It’s not enough to have a smattering of a subject. It’s better if one delves into it and understands it deeply. When I do that, I find that I carry that understanding with me past the moment of research, and when someone throws me a review book or a concept for an article I can see the book or the article in the contexts of that understanding. The more I understand the world and the better I understand people, the less work I have to do when I sit down to write. In other words, I seldom do a lot of research for a non-scholarly piece, but I draw upon work I’ve done in understanding ideas and people and history and books I’ve read over the years.
And that’s my third piece of advice: if you do work properly early on and understand a subject properly before you write the first words of an article or a book that play with that subject, then it’s possible to be dead lazy when it counts. Or maybe, just maybe, to focus on making the writing better, rather than being fixated on locating yet more and still more pertinent pieces of detail. Your whole life counts, not just the articles and books you’ve read for the piece you’re working on at that moment.
For a number of years you organised a yearly banquet at the Conflux convention, with elaborate historical menus and delicious food. What inspired you to start the banquets? What were some of your highlights from this experience?
I was cornered for the first banquet. Trevor Stafford said “I’d like this.” Kaaron Warren (and others, including Nicole Murphy, but Kaaron most of all) said “I’ll do the décor, and I’ll co-ordinate the rest. Just work on the food.” This made the first Conflux banquet inescapable.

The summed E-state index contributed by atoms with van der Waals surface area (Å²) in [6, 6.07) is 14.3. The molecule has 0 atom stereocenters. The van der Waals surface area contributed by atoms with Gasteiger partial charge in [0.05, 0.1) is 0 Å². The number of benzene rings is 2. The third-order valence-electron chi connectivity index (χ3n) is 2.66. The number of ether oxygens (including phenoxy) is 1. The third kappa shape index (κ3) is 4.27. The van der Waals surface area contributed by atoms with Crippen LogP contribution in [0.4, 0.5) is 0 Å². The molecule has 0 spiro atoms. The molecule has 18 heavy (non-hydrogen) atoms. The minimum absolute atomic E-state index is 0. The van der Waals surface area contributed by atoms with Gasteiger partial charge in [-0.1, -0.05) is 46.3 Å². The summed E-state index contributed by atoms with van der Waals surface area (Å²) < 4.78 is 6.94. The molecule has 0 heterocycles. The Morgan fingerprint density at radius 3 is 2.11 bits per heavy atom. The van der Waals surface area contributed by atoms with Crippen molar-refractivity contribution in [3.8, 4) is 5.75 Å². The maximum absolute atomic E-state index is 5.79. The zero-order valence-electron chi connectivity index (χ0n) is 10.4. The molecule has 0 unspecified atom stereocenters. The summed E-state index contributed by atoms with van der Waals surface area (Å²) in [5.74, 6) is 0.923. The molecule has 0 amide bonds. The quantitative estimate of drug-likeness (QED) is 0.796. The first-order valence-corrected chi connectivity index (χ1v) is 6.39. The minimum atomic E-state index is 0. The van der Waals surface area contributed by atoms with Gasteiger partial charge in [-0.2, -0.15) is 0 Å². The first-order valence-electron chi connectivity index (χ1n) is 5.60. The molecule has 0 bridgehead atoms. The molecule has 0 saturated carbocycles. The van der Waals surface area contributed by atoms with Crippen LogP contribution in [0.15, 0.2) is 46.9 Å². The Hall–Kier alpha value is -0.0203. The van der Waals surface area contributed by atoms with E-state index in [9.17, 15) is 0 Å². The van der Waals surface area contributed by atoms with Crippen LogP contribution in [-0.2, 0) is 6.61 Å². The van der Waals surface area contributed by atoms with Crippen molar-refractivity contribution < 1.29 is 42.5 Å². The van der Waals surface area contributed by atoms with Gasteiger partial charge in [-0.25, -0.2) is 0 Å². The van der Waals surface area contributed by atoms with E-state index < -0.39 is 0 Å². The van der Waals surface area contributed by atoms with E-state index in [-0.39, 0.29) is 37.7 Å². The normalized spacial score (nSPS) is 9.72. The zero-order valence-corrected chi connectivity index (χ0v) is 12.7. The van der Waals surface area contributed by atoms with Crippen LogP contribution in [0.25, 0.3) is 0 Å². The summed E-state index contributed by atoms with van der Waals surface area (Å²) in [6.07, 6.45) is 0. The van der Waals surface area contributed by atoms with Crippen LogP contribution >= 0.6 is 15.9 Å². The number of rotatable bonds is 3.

I was a food historian before I ever began, but it was food history as a component of other history. I taught evening courses in food history at the Australian National University and only a few members of the spec fic community knew about this. The banquets were probably inspired by the courses I taught, but they didn’t inspire me, they inspired other Canberra writers and fen. I just assumed it was an impossible task. Then I did it (because my friends are very persuasive) and found that no, it wasn’t impossible. Chefs, my students, Canberra fandom and people all over the world stepped in to help make it work.
I got to design the menu and bring together the recipes and to check that the history was all it could be, but there were hundreds of us involved, all up. It’s just as well I had many years of committee experience before the banquets, for I needed those co-ordination skills and that ability to work out who would be comfortable with what and how to deal when things went pear-shaped. I met some totally amazing people and wonderful cooks, both virtually and in real life. It brought me into contact with people who work with food as their main job and I learned to appreciate the depth and breath of their understanding. I was very fortunate to have been persuaded into that first banquet.
There were so many highlights. There were the banquets themselves, of course. I loved the committee meetings, especially the one where we tested a lot of mixed drinks for the Prohibition Banquet. I treasure the notes everyone took that day. I remember a very special dinner one of the testers and I shared, for instance, where we ate many dishes that were sublime but would never make it to a banquet for practical reasons and the summer of icecream when every time I saw her she had a new historical icecream or two for my freezer and I had a new recipe or two for her to try.